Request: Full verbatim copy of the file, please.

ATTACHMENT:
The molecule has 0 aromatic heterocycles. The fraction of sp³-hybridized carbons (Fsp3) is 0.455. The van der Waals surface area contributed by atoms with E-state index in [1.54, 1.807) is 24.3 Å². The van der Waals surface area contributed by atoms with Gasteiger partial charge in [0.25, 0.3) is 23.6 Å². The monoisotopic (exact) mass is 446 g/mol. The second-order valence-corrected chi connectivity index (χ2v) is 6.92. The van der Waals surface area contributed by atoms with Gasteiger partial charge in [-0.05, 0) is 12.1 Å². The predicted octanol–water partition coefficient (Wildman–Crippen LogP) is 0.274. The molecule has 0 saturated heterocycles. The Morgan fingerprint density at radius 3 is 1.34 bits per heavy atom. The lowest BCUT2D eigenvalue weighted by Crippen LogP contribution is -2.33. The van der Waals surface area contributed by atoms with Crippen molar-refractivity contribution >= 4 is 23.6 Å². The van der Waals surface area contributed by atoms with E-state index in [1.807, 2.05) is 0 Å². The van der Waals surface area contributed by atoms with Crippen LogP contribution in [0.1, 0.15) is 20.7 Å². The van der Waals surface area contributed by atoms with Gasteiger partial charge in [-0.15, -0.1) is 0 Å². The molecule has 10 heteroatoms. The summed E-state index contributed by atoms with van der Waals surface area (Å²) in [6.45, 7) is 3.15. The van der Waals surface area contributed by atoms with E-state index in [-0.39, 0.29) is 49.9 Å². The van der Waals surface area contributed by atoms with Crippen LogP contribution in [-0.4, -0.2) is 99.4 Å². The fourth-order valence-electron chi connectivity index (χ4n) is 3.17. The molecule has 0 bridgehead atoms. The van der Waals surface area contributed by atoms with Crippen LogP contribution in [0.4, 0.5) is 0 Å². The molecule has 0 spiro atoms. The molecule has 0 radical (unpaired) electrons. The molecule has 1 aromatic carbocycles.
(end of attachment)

The molecule has 0 aromatic heterocycles. The fraction of sp³-hybridized carbons (Fsp3) is 0.455. The van der Waals surface area contributed by atoms with E-state index in [1.54, 1.807) is 24.3 Å². The van der Waals surface area contributed by atoms with Gasteiger partial charge in [0.25, 0.3) is 23.6 Å². The monoisotopic (exact) mass is 446 g/mol. The second-order valence-corrected chi connectivity index (χ2v) is 6.92. The van der Waals surface area contributed by atoms with Gasteiger partial charge in [-0.05, 0) is 12.1 Å². The predicted octanol–water partition coefficient (Wildman–Crippen LogP) is 0.274. The molecule has 0 saturated heterocycles. The Morgan fingerprint density at radius 3 is 1.34 bits per heavy atom. The lowest BCUT2D eigenvalue weighted by Crippen LogP contribution is -2.33. The van der Waals surface area contributed by atoms with Crippen molar-refractivity contribution >= 4 is 23.6 Å². The van der Waals surface area contributed by atoms with E-state index in [1.807, 2.05) is 0 Å². The van der Waals surface area contributed by atoms with Crippen LogP contribution in [0.1, 0.15) is 20.7 Å². The van der Waals surface area contributed by atoms with Gasteiger partial charge in [-0.15, -0.1) is 0 Å². The molecule has 10 heteroatoms. The summed E-state index contributed by atoms with van der Waals surface area (Å²) in [6.45, 7) is 3.15. The van der Waals surface area contributed by atoms with E-state index in [-0.39, 0.29) is 49.9 Å². The van der Waals surface area contributed by atoms with Crippen LogP contribution in [-0.4, -0.2) is 99.4 Å². The fourth-order valence-electron chi connectivity index (χ4n) is 3.17. The molecule has 0 bridgehead atoms. The van der Waals surface area contributed by atoms with Crippen LogP contribution in [0.4, 0.5) is 0 Å². The molecule has 0 spiro atoms. The molecule has 0 radical (unpaired) electrons. The molecule has 1 aromatic carbocycles.